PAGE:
I have been unable to contribute in the past due to not meeting the reputation threshold and couldn't even respond to comments in my own question. This has really turned me off of Stack Exchange, but I think you would benefit from waiving those requirements for people signing up using .edu emails or using email domains from whitelisted companies. Just coming from one of those organizations proves enough they are real accounts and can vet them.
You should be able to comment on your question (and also answers to your question), and if you can't that means you need to merge your accounts.
You should also be able to answer most questions (which is different from commenting), with the exception of protected questions. If you encounter a protected question you should answer other questions instead to get the 10 rep required to answer it (or do anything else that gets you rep).
Although it's not as big a threat as a disposable email, there is still potential for people with .edu emails to spam and troll. I'm pretty sure that some .edu addresses go to elementary, middle, and high school kids. I even know some college kids who like to shitpost.
And the commenting restrictions are not just to prevent spam and trolling. They also prevent people from using comments before they know what the site is about and posting bad comments (e.g. "me too", "thanks", "pls send me the answer"). These comments can be a nuisance for anyone who gets notified to them (mostly the OP) and need a moderator to remove.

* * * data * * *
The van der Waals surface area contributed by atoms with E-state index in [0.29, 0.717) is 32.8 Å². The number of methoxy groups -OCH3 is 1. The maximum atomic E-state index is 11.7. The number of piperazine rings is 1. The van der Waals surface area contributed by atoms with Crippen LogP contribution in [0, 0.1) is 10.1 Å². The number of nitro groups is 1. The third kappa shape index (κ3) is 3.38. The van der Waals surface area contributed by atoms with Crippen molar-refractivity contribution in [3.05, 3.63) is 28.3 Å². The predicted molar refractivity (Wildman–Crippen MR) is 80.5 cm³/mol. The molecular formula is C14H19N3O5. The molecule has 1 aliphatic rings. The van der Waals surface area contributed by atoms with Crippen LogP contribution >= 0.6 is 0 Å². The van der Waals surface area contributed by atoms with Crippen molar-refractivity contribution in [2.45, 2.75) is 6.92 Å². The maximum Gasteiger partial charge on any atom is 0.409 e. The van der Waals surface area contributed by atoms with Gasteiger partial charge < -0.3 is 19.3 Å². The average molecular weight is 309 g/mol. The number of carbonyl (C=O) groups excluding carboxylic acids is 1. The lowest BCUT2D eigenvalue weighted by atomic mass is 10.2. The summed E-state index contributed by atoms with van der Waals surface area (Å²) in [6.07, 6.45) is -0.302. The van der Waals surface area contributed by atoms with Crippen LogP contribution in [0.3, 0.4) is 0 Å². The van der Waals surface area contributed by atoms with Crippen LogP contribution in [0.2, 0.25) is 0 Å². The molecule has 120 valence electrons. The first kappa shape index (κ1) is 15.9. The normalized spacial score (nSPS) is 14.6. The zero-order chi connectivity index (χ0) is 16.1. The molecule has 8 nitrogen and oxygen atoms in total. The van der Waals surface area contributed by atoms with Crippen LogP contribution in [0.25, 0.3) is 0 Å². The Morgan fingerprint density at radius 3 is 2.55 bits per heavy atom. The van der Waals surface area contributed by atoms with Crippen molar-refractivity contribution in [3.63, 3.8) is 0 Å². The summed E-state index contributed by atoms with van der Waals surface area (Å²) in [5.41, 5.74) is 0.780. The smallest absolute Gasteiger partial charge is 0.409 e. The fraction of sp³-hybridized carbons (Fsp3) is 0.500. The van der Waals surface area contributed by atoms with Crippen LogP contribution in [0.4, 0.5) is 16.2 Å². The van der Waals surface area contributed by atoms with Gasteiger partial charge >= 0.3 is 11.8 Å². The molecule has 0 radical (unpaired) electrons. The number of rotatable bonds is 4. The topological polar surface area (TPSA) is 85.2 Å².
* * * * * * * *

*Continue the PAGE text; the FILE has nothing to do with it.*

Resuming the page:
Thus, I would not be open to letting low-rep users comment, no matter what email they have.
So basically... Eternal September all over again?
People only "really" have .edu accounts if they work in a school (and not necessarily as a lecturer) are in school,(which isn't always a reflection of intelligence) or are alumni in an institution cool enough to let them keep their accounts.
None of these reflect, on their own, the trust that they can use their powers for good, not evil.
Besides, as per the help center
Please note that you can always comment on your own posts, and any part of your questions. However, commenting on other people's posts is a privilege gained from earning reputation - if you haven't earned it yet, try to get comfortable writing answers first.
You should be able to comment on your own posts at any rep and need a 50 reputation on most sites comment on any other user's posts (meta's 5, but you can look up the equivalent on any site's help page)
There might be another problem - possibly the question is on another account (which happens), but your proposed solution in no way will solve the problem you're facing.
Also a bad idea because many non-US institutions don't use the
.edu top level. I'm unaware of any easy to access list of academic emails.